As stated repeatedly in the past, the horror section in the video store had a strong pull for me when I was little and one of the tapes that always grabbed my attention was this one. I can never remember what the cover looked like, probably what you see to the left, but the back featured a television, a fleshy membrane where the screen should be and that membrane being stretched from the backside by what appeared to be a gun held by a hand pushing outward. Disturbing imagery, to say the least, when you’re 9 years old and your most advanced concept of horror movies is a guy in a hockey mask wielding a machette. A couple of years later I would see this title in the weekly movie listings in the Boston Globe TV schedule and made it my mission to watch it.
Sometimes I have to wonder where my parents were because 5 out of 7 nights of week, around 8 o’clock, I was watching one of the movies that WLVI ran and it was always this edgy, weird stuff. My folks had a TV in their room, so I wonder if they knew that I was poisoning my brain with David Cronenberg’s subversive visions. Given the movie’s plot, it was ironic that one of the last remaining examples of UHF television chose to run this one uncut, as far as I could tell. Blatant nudity was cut, but even some of the raciest scenes of suggestive sexuality and all of the motherfucking violence were left firmly intact. Thank god for that.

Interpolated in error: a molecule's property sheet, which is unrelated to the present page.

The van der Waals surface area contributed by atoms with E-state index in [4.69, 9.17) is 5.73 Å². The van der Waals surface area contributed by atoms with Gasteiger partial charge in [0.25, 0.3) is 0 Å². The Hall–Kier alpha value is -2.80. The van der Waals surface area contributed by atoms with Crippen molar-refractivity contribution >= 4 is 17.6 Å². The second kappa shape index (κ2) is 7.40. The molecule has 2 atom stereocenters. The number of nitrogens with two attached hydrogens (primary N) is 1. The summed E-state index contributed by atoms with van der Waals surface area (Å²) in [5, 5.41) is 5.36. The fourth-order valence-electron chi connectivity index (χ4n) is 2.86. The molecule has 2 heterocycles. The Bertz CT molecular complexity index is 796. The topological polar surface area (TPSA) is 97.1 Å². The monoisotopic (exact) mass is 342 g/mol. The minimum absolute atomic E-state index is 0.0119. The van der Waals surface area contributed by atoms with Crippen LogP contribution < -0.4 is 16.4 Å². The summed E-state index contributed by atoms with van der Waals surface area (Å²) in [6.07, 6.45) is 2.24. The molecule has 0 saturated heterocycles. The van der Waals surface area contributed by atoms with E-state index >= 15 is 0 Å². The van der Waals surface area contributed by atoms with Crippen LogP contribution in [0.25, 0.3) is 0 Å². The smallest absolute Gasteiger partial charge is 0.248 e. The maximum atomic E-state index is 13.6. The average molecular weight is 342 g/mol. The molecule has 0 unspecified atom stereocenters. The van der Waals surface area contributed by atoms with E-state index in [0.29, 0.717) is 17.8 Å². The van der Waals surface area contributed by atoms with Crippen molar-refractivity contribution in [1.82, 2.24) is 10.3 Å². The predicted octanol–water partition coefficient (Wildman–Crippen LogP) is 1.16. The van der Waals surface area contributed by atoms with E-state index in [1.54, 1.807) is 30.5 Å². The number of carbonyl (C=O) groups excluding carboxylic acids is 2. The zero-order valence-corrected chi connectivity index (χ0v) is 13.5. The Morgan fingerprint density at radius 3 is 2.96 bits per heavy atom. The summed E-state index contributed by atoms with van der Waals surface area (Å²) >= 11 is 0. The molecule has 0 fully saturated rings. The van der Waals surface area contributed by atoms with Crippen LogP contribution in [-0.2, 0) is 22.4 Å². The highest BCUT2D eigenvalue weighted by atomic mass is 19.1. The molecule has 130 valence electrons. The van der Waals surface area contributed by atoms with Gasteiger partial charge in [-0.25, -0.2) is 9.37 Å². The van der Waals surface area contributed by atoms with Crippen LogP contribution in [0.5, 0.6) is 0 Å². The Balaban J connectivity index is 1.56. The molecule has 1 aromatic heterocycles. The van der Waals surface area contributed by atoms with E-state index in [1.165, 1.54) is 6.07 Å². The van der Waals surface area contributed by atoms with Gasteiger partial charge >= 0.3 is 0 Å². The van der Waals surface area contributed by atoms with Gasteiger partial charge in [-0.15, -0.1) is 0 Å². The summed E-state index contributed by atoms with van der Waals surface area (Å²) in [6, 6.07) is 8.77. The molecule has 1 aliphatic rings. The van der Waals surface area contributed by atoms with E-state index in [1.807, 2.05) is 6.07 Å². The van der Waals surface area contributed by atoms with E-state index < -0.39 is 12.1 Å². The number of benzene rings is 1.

Max Renn runs CivicTV, a struggling cable network doing its best to stay afloat in the chaotic waters of early cable programming. In order to stand out from the crowd, CivicTV’s schedule is flooded with soft-core porno and hardcore violence. Realizing that the audience of just such a network is always looking for the next thing, Max is always out looking to push the envelope and keep his viewers coming back for even higher levels of stimulation. Max twists and turns trying to find exciting new material, entertaining producers from foreign markets but is frustrated when he can’t find what he’s looking for. That is, until his video pirate buddy picks up a momentary signal that changes everything.